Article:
Magic Hands made some really great magic and it is a shame that they are no longer with us. This unique item came out in the early 90’s I believe and it really is a great piece. As you would expect from Magic Hands it is made very well. The thick lucite boxes that hold the (real) Rubik’s Cubes fit perfectly. I picked it up from magic auction site where all sorts of treasures can be found!
The unit itself comes with a number of routines: it can be used for transpositions of jumbled cubes for perfect cubes, dissappearance and reappearance and other combinations.
The gimmicks are very well made and if you actually learn how to do a Rubik’s cube you can add an extra kicker to the end.
Along with the P&L Ultra Perfect Card Box, this beauty from Joe Porper is one of my all time favorite Card Boxes. When I first received this I couldn’t figure out how to get to the second compartment (and I’ve seen a lot of card boxes!) – this is always a good test! I have not seen a card box using this precise method before but even if it is not original with Joe, no one makes them like Joe Porper!
Apart from the very obvious: that this box is flawlessly machined and works perfectly, I really like this box because the “flap” is totally under the magician’s control. If you want to put a card in there, switch it, and then retrieve the original card you can. And you can do this right under their noses, with no magnets or other devices to add or take away. The whole box is totally self contained. The only potential problem with this card box is the weight: 11 oz. That’s a heavy block of metal to be lugging around in your pocket.
When these came out in 2006 they were shipped with a great booklet from Magic Inc.: 50 Ways To Use A Card Box. And I included a Houdini routine that is based on an idea in the booklet called Houdini Card.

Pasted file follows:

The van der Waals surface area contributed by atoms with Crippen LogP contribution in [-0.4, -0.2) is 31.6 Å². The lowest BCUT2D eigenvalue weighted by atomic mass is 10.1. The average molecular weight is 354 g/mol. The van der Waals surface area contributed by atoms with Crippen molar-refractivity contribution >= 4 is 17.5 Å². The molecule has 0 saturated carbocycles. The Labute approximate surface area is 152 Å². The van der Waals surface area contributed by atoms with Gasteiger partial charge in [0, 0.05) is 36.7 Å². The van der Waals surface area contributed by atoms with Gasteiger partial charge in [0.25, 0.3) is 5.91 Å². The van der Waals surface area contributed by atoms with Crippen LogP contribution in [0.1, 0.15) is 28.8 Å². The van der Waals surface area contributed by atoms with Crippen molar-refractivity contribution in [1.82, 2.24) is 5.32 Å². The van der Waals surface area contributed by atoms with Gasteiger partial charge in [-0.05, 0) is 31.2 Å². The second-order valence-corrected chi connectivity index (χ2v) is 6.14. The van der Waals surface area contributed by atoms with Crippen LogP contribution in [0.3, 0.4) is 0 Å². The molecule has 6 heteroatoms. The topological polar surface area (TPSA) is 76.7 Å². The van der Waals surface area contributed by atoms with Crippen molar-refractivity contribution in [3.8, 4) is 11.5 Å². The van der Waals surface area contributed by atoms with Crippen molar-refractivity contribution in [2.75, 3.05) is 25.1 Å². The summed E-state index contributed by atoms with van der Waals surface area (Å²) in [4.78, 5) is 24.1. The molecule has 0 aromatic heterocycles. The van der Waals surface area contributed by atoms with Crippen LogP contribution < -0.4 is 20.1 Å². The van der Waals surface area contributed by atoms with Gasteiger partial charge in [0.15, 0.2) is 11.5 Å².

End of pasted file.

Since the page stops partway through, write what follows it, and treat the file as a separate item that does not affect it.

This is a wonderful book featuring the complete compilation of Richards Almanac, a monthly (and eventually quarterly) magazine that ran from 1982 to 1985.
First of all, there are "bonus" items worth a mention. The book starts off with an interesting history of the magazine, why it was made, original plans for its name and so on. There are also a few extra tricks that did not make it into the final magazine, and for the sake of curiosity, the first issue in its Japanese form.
The magazines themselves are very good, featuring wonderful magic from many of the best magicians, including Dingle, Sankey, Roth, Jennings and many others. There are simply too many good peices of magic to describe here.
Finally, the Bull column is an interesting one, which often talks about the then current events in the magic world, so it is nice to look back and read about them.
This, strangely, was the first (and so far, only) volume of this epic compilation that I bought. Please bear in mind that I haven’t read the other volumes, if you think this will affect my review.
You will buy this book for the magic, no doubt. And there is tons of it. I challenge any close-up magician to look through this book and NOT find a trick or an idea they would use.
The overall quality of magic is very good, though there may be some stinkers. Of course, this is down to personal opinion, different strokes for different folks, whatever tickles your pickle. Suffice to say, there is something in here for everyone.
I’ve read in other reviews that this is one of the weaker volumes of the collection, if so, I can’t wait to read the rest. There is plenty to play with in this book.
Negatives? Not many that I can think of. The magic is taught very well, as you can expect from Harry Lorayne. If you can ignore his self-infatuation, that is. It is sometimes annoying when reading the book to see Lorayne talk about how great he is. Still, he manages explanations VERY well, and things are easy to follow (yep, even those rubber band tricks).
Another negative might be the size. The book is very large, and while not arm-strainingly heavy, it can be quite cumbersome to read.
For magical content alone, this is a wonderful book, and worth the price tag.
This is the solid chrome version of this effect and I’ve always liked. I think it was called electronic release in the UK. So named for the speed for which you can release and shackle yourself. It’s Great!
The cookie settings on this website are set to "allow cookies" to give you the best browsing experience possible. If you continue to use this website without changing your cookie settings or you click "Accept" below then you are consenting to this.